Many of these weapons are identical to the advanced weapon components seized by the USS Forrest Sherman in the Arabian Sea on Nov. 25, 2019. Those weapons were of Iranian origin and assessed to be destined for the Houthis in Yemen, in violation of a UN Security Council resolution that prohibits the transfer of weapons to the Houthis. (U.S. Central Command)
  • Pompeo Says List of Firms Doing Business in Settlements Shows UN's "Unrelenting Anti-Israel Bias"
    U.S. Secretary of State Mike Pompeo said Thursday: "I am outraged that High Commissioner for Human Rights Michelle Bachelet published a database of companies operating in Israeli-controlled territories. The United States has long opposed the creation or release of this database, which was mandated by the discredited UN Human Rights Council in 2016. Its publication only confirms the unrelenting anti-Israel bias so prevalent at the United Nations."
        "We call upon all UN member states to join us in rejecting this effort, which facilitates the discriminatory boycott, divestment, and sanction (BDS) campaign and delegitimizes Israel. Attempts to isolate Israel run counter to all of our efforts to build conditions conducive to Israeli-Palestinian negotiations that lead to a comprehensive and enduring peace."  (U.S. State Department)
        See also The Netherlands Criticizes UN Council's "One-Sided, Anti-Israel" Attitude - Janene Pieters
    The Netherlands criticized a report published by the UN Human Rights Council naming companies with activities relating to Israeli settlements. The Netherlands believes that the UN should keep out of this, a spokesperson for the Ministry of Foreign Affairs said. The Netherlands also considers the list a prime example of a one-sided focus on Israel. The Netherlands does not agree with this "disproportionate," one-sided focus, the spokesperson said. (NL Times-Netherlands)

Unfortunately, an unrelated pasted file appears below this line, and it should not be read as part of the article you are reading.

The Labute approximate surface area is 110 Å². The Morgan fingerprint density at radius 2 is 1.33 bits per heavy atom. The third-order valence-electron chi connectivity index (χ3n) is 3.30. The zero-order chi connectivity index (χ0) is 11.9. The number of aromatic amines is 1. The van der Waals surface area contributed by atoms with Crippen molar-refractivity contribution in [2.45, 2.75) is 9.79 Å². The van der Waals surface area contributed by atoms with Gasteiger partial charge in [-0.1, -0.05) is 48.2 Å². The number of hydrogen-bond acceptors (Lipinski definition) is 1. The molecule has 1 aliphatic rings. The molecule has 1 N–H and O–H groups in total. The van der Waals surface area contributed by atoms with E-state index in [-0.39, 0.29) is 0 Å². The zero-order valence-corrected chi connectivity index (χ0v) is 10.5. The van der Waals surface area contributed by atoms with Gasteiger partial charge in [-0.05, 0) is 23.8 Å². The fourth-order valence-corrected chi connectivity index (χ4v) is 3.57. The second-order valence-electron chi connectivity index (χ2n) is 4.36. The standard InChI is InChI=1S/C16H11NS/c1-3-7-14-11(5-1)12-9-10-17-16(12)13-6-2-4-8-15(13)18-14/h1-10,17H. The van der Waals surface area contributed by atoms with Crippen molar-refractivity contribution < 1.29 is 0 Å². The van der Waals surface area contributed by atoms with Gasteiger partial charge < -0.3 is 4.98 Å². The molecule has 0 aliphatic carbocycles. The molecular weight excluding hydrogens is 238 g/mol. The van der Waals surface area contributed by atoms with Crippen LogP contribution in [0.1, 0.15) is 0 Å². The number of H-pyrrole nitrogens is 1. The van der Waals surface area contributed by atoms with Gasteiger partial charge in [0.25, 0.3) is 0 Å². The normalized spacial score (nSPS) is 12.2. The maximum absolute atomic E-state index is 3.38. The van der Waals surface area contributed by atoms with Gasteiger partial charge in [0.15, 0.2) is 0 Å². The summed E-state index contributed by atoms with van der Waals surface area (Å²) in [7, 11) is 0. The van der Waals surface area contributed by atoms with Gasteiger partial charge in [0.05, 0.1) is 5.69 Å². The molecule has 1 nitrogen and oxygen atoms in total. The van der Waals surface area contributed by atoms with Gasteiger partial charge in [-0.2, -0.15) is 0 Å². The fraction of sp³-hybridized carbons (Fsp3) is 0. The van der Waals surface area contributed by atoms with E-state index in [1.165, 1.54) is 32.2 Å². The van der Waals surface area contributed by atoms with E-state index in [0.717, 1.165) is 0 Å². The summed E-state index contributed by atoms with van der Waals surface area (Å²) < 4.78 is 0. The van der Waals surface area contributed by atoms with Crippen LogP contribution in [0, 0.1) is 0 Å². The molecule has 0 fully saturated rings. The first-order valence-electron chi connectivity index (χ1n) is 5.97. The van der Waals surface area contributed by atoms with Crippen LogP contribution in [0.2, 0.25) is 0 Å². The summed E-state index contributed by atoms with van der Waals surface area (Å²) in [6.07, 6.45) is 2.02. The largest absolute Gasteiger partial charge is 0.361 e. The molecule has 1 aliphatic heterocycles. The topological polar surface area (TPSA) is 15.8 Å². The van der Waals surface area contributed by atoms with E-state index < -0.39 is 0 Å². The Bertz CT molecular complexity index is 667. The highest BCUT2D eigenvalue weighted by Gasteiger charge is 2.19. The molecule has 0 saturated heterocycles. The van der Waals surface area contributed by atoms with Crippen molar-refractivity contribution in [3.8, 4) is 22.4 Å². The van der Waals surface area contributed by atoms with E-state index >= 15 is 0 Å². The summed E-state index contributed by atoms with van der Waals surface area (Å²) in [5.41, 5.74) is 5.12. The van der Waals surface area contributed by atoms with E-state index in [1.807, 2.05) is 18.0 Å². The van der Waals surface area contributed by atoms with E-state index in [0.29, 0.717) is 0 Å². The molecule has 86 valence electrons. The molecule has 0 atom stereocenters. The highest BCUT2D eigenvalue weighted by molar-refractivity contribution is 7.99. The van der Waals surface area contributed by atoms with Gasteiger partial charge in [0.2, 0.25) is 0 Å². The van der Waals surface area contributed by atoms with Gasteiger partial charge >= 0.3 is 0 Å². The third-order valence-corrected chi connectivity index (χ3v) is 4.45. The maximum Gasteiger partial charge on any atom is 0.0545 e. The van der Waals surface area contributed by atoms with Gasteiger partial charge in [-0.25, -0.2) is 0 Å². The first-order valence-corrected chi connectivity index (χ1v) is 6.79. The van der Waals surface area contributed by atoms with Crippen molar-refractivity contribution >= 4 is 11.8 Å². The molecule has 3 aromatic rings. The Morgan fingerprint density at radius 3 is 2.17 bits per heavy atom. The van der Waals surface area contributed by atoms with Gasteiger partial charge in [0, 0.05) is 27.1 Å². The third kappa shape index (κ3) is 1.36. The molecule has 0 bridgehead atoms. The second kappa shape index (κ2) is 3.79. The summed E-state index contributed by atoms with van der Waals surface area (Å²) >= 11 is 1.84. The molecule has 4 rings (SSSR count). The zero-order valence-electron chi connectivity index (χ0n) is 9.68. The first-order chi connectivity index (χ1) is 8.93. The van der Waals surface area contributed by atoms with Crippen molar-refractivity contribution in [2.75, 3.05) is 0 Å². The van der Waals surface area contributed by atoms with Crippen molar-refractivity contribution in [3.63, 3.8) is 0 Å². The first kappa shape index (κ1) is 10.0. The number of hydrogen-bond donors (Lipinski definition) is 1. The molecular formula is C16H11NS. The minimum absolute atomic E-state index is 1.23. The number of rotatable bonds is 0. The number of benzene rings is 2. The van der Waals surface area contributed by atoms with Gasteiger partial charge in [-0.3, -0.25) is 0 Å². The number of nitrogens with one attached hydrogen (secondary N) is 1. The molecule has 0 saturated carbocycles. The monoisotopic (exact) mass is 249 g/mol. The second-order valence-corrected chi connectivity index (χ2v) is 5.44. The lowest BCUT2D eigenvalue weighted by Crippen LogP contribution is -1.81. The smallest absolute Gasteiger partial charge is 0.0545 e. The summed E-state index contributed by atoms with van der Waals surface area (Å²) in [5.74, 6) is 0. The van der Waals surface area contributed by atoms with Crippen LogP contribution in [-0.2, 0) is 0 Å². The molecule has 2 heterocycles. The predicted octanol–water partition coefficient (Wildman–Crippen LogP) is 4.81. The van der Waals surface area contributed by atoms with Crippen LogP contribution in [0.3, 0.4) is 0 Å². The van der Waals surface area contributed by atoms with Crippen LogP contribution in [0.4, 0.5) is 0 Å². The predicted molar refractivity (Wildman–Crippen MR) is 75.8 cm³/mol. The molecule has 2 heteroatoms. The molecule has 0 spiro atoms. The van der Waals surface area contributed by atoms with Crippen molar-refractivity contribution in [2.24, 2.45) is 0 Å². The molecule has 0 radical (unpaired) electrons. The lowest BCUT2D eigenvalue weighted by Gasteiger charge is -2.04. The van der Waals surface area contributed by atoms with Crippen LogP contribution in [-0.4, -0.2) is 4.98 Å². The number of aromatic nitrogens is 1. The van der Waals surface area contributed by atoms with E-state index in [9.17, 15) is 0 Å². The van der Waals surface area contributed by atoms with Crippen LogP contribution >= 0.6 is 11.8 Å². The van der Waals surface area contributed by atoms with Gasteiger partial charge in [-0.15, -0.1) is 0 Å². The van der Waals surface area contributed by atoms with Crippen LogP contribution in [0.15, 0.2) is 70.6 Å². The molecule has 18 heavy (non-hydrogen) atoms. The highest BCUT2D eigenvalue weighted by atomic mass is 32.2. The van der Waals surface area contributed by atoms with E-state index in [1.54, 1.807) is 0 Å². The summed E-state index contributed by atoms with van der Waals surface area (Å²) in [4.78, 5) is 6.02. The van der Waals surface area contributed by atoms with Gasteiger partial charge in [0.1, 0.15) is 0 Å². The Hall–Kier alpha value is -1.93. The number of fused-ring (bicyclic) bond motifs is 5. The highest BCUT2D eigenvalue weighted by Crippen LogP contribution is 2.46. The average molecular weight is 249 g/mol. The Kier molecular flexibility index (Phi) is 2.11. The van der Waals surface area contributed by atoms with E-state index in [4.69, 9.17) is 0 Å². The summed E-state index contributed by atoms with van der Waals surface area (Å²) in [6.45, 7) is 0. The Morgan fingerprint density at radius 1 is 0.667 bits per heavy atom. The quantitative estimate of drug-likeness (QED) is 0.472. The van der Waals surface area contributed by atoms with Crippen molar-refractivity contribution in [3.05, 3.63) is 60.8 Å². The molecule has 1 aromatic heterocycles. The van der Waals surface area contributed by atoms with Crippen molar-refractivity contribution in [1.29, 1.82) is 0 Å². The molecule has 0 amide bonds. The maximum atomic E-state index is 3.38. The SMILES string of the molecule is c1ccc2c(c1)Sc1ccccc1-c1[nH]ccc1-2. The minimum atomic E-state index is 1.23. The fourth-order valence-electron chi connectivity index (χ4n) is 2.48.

• Israel Planning Massive Drone Acquisition to Counter Iran Threat
    "We are going to acquire a quite massive amount (of drones) - acquire and develop and adjust and refurbish...in order to have the ability to deliver...very precise fire power against an enemy that is entrenched or embedded in urban terrain," said Lt.-Col. Jonathan Conricus, an army spokesman, during a teleconference Thursday to discuss the IDF's 2020-2024 work plan. "We want to create a greater gap between our capabilities and those of our enemies," both in terms of anti-drone defense systems and also the development of drones capable of precision offensive strikes in "urban environments."
        The plan views Hizbullah, Hamas, and Iran's Quds Force as Israel's most pressing threats. "We have before us organizations which have the capacity and structure of an army" and are preparing for a "massive and unprecedented barrage of rockets and missiles against the civilian population of Israel and its infrastructure," said Conricus. (AFP-Al Arabiya)
News Resources - Israel and the Mideast:
  • IDF Strives to Shorten Future Wars - Judah Ari Gross
    The Israel Defense Forces this week rolled out its five-year plan to restructure and refocus the military for the threats it believes it will face in the near future. The guiding principle of the plan is to take full advantage of the areas in which the IDF has superiority - air power, intelligence and technology - in order to ensure that Israel maintains a significant edge over its foes.